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State Vs Virginia Tech, A Numerical Comparison

October 1, 2010

Perhaps spurred on by this excellent post by WV Wolf over at SFN, I decided this game was the perfect time to start comparing the vital statistics of teams heading into a game. After four games, the numbers start gaining some traction and some legitimacy. (The numbers used for this post can be found at the NCAA’s website. Here’s a direct link to State’s stat page.)

The six numbers that concern me the most in comparing teams are these: Pass Efficiency, Rushing Offense, Pass Efficiency Defense, Rushing Defense, Scoring Offense and Scoring Defense. Looking at these six rankings give you a good broad overview of the health of a team.

Here’s how the numbers for both State and Virginia Tech shape up:

When State has the ball:
State Rushing Offense: 71 Passing Efficiency: 30
Virginia Tech Rushing Defense: 38 Pass Efficiency Defense: 52
Advantage: Virginia Tech, +33 State, +22


When Virginia Tech has the ball:
Virginia Tech Rushing Offense: 41 Passing Efficiency: 16
State Rushing Defense: 46 Pass Efficiency Defense: 75
Advantage: Virginia Tech, +5 Virginia Tech, +59*


The scoring numbers:
State Scoring Offense: 19 Scoring Defense: 39
Virginia Tech Scoring Defense: 57 Scoring Offense: 51
Advantage: State, +38 State, +12


The most glaring discrepancy I see on this table is the pass efficiency number. Virginia Tech has a 59-slot advantage by virtue of their 16th ranking in pass efficiency, but this number seems a bit skewed when you consider they’re 87th nationally in pure passing yardage. They’re not passing the ball often, but when they are, they’re making the most of it. Whereas State’s passing yardage numbers are nearly double their rushing numbers (289.25 yards/game vs 145.00 yards/game), Virginia Tech’s passing and rushing yardage numbers are nearly identical (186.50 and 180.25, respectively).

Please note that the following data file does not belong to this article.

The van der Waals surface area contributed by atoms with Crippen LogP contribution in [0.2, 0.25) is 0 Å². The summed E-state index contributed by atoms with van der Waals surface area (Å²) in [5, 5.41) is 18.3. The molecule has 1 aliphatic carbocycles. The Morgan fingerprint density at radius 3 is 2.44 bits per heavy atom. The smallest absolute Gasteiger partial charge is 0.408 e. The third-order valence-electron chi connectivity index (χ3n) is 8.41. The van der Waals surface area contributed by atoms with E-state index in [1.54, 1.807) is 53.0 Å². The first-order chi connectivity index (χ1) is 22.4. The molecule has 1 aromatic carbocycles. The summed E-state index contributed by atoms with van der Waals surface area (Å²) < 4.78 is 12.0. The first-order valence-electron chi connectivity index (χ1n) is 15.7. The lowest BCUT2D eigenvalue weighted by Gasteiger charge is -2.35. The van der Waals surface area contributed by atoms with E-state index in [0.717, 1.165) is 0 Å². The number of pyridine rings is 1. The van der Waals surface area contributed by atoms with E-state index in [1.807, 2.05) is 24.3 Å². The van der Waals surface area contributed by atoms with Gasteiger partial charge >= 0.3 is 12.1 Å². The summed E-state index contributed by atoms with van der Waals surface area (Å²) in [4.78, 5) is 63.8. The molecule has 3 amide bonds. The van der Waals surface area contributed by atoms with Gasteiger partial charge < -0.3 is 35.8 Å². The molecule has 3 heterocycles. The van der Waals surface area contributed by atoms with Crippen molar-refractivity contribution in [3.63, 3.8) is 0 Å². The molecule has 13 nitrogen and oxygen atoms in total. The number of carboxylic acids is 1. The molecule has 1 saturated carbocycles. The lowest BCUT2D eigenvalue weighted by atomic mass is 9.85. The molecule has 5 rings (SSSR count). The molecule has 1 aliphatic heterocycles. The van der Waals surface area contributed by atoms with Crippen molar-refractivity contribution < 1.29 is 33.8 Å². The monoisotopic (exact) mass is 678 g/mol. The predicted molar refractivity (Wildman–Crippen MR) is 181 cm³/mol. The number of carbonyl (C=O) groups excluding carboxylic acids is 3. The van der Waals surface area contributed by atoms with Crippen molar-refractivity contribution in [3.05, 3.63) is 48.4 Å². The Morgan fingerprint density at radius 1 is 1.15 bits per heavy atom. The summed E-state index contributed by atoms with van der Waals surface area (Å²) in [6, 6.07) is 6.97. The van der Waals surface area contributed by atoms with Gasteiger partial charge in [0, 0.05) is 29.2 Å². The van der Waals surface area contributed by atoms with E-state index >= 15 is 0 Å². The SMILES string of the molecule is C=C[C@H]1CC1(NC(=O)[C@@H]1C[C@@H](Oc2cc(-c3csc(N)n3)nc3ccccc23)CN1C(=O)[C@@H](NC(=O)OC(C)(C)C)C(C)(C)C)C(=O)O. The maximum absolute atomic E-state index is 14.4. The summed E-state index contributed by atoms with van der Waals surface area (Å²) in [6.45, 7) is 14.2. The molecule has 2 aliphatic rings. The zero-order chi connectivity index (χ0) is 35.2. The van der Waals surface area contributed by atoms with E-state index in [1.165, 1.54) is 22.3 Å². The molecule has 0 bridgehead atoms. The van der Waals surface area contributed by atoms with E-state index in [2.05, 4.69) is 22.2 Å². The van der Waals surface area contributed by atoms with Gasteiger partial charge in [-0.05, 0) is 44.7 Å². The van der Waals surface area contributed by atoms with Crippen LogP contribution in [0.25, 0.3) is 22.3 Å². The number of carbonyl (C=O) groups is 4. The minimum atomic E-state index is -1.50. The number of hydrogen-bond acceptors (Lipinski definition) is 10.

Therefore, State would be best served to nullify Tech’s rushing game the best they can. It seems the Hokies are uncomfortable throwing the ball unless they have to. Putting VT behind schedule by limiting them on 1st down would force the Hokies to pass more than they want to, which should play into State’s hands.

At the end of the day, it’s about scoring points. And in both columns of the scoring table, State has the advantage. The Pack offense is putting up some really impressive scoring numbers and Tech’s defensive ranking is middle-of-the-road despite pitching a shutout against Boston College. State is holding its opponents to a number good enough to rank in the top third of teams, while Tech’s offense is scoring about an average number of points against the rest of the country’s totals.

So what conclusion can these numbers lead us to? I think if State holds Virginia Tech’s rushing game in check and forces Tyrod Taylor to win the game with his arm, the Pack stand a great chance of winning this game. The offense has been putting up yards and points in bunches, but the Pack may need to lean even more on the arm of Russell Wilson than in prior games given how well Tech defends the run. In short, the team that can pass the ball the best should win this game.

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